: Rocky Mountain
Altitude 70RSL CarbonSize
: Bykguy 5’9” 150lbs/XC & DH race backgroundTest Location
: Moab UtahTrails
: Amasa Back, Porcupine Rim, Sovereign
The anticipation of riding warm dry trails in the sun had us making great time on the drive with only NASCAR like pit stops for gas and snacks. After 19 hours on the road, we were pumped to see sunshine and warm-ish weather in Moab. We had barely unloaded the bikes before we had nailed down plans for our first ride the next morning. We all agreed that Amasa Back trail would be the best choice for the first ride as it offered everything you’d want for a bike test ride —5 miles of technical climbs, including ledges, sand patches and plenty of loose rock sections to challenge your balance and traction — followed by 5 more miles of rough, fast rock strewn trail with plenty of drops of all sizes.
With this being my first real ride on the Altitude, I felt very comfortable with the stock size and fit, The cockpit is just long enough that you can get comfortable on long steep climbs, but not so long that you can’t pull the front end up for surprise drops and up over ledges. Rocky Mountain introduced a new geometry concept with the Altitude called “Straight Up Geometry” and what it does is compensate for the slackening of the geometry once you add the riders weight to the bike. In the past, other bike geometry was based on “un-loaded” suspension — meaning without the riders weight added to the bike, the correct suspension set up requires between 20-30% suspension sag (pre-compression of the shock by the rider's weight). Once you do this it causes the head and seat angle to slacken. By slackening the head and seat angles, you produce a less climb friendly geometry with the rider's weight too far back over the center of the bike and this induces a tendency for the bike's front wheel to lift up or wander on really steep climbs.
The Altitude's “Straight Up Geometry” was noticeable on the steep sections on the Amasa Back trail and made for a very comfortable body position for putting down power and getting fantastic traction on loose or sandy climbs. When the time came to descend, I was concerned that the bike might feel twitchy like many XC race bikes with steep geometry often do. I have to hand it to the Altitude — it performed great on the descent, and the 5 inches of rear suspension felt big and plush on the bigger drops and square edge rock hits without feeling twitchy — just responsive and stable, which is just what you want from a “trail” or “XC Marathon” bike. The end of Amasa Back trail came too quickly for me as I was just starting to explore the limits of the Altitude, so the next day's ride would be the world famous Porcupine Rim trail — which is a must do trail for technical riders.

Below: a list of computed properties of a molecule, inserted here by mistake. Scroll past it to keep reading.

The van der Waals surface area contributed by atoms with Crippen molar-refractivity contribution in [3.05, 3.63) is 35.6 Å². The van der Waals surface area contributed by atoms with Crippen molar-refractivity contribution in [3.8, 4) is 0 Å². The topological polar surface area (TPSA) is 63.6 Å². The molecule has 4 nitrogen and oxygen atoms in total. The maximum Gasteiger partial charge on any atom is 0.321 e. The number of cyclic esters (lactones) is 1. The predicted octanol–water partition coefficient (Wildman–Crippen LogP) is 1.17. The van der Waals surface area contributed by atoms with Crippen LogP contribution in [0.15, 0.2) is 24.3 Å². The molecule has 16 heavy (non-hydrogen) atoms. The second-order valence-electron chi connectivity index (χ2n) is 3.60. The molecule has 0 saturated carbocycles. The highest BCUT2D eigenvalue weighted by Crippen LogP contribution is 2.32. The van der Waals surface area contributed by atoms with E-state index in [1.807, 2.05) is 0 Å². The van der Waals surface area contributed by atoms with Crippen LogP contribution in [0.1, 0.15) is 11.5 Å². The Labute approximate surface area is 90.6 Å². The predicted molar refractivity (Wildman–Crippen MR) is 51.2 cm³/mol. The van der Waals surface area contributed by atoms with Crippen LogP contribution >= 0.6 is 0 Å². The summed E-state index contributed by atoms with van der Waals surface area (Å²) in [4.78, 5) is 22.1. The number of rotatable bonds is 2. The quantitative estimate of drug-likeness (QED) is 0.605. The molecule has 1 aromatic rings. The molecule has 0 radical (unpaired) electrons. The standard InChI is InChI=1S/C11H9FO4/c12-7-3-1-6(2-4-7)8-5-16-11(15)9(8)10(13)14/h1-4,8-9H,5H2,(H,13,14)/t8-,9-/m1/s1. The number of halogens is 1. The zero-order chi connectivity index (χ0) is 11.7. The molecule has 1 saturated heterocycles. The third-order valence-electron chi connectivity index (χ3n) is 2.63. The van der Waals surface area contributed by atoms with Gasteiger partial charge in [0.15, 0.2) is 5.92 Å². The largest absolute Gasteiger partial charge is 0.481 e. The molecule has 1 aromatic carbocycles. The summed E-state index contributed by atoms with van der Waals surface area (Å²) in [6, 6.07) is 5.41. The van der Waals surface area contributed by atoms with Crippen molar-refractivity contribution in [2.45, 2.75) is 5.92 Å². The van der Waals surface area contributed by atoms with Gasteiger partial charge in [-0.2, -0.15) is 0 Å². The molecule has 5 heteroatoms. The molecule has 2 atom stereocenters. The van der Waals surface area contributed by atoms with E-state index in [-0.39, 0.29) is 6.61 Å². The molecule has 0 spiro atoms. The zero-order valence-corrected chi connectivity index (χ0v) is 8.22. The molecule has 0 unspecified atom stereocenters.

We all awoke early in anticipation of a big 3+ hour ride on Porcupine Rim and I had the Altitude cleaned and lubed — ready for another day of pushing its limits. The Porcupine Trail starts with some fast rocky sweeping sections, then begins a long climb to the top of the canyon rim. This trail is usually dry, but to our surprise, there was snow and mud on some sections which added another element to the day's test ride. The Altitude continued to impress with great balance, fantastic traction and probably the best body position for climbing I’ve ever experienced on a 5” travel “Trail or XC Marathon” bike. If you’re like me and love going as fast as possible downhill, you will look forward to reaching the lookout point on Porcupine Rim — because it’s all downhill from that point — 11 miles and a drop of 2,700 vertical feet to the end of the trail. This is where I can see the limits of most bikes, as this section of the trail has tons of jagged, exposed rock and ledge drops as large as 5 feet — and combined with speeds of up to 60 kph, you can find a bike's handling and suspension weak points really quickly.
As a point of reference for anyone thinking I’m just taking it easy on this bike, my friend from Switzerland is top level XC and Megavalance racer who was riding a pimped out Intense 6.6. He had a hard time keeping me from passing him on the fast, rocky sections of the trail. The Altitude showed great stability on the fast, rough sections and never faltered on the tight technical climbs. I don’t usually get so excited about a test bike, but this is one that I would be stoked to have as my own. The Altitude is a great all round bike that a rider could do an epic 5+ hour mountain ride on the weekends and still have a fast bike for the weekly race series here in a place like Edmonton.